Why do people date?
-Stefany SitThat is a truly excellent question, and one that I’ve asked myself time and time again. Do we date because our souls are searching for their cosmic mate? Or do we date because we’re all too horny for our own good? Maybe there’s a little yes from either side, but I like to believe there’s a set of far more complicated answers.
First, I think we date because people have always dated in some form. It’s a tradition thing – we really don’t know what else to do. And if you trace the institution of the date too far back, you start to say, “But Patrick, people weren’t always dating, they were just getting married.” Then I’d slap you in the face for showing me lip and lovingly explain that our current dating system is a little like having trial marriages.
Think about it. For the most part, we date monogamously and we worry about things “being official” and even have to ask people out. It’s basically a half-assed marriage. Well, maybe that’s too generous, let’s say a 3/7-ass marriage. More than a third, but less than half, is what I’m getting at. The point is, our relationships don’t feel like temporary marriages because we don’t carry through on what most of those old-timey marriages actually intended – consolidation of wealth.
I don’t know about anyone else out there, but I’ve never had a date that started with a movie and ended with opening a joint checking account. Also, doesn’t it seem like a huge step to buy something with someone? I’m not talking about a pizza, but a futon or nail clippers or a punch bowl. I have so few monetary resources as it is – and I imagine that most Lawrence students can relate – that the thought of going halfsies on something real absolutely terrifies me. Especially considering the second half of my answer to the “why we date” question.
We do it because we like the impermanence of the whole thing. Deep down, we recognize that we’re taking a trial marriage for a spin and pretty much everyone expects that relationships will end. Dating is a really convenient way to get to know someone, get some action, feel loved, and then move on. You can call this assessment what you will – callous, shortsighted, pessimistic, blah, blah, blah. That’s the way it is. We kinda like having the free out. Breaking up with a friend doesn’t really work very well, not to mention not that it make much sense, but end a relationship and you have an excuse not to see them for basically as long as you want.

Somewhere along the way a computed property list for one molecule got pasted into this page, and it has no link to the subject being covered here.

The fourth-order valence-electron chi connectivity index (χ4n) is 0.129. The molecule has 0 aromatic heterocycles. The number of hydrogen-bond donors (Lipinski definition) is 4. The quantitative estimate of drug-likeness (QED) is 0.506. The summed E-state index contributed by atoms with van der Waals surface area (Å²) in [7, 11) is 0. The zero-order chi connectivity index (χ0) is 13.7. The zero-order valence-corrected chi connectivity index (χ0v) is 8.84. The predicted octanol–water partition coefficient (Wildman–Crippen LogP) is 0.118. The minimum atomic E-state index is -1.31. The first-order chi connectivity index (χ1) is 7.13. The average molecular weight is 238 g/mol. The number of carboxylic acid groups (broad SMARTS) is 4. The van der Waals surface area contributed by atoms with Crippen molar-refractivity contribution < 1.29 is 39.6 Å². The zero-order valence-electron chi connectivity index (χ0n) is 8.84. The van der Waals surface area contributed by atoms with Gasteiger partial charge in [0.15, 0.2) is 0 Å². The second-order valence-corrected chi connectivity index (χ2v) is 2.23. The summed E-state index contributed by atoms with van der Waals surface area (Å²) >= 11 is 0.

We love the idea of “moving on” so much that we label each occurrence of “moving on” as a right of passage and herald our resultant personal growth. Many of you recently graduated from high school. Congratulations (though, come on, we all knew you would). Some of you will soon be graduating from Lawrence. I offer a preemptive congrats. Having accomplished both of these feats and living through both the celebration and the aftermath that follows has taught me that we’re expected to move on.
At Christmas dinner I had a hell of a time explaining to my grandmother that I did, in fact, graduate from Lawrence, but I’m still living on campus, still employed by the university. I didn’t move on and cultural expectations show us that this is a form of failure. But, for better or for worse, and whether we want to or not, we can all move on from a relationship. We date because we have the power to stop dating.
That and as you get older, it becomes increasingly hard to find friends that will cuddle with you. God, cuddling is great.
Come to think of it, I once went halfsies on an Xbox with Scott Sandersfeld. It currently resides in his custody, but it comes to visit me two weekends a month, though it usually spends that time taking advantage of my guilt complex and making me buy things for it.
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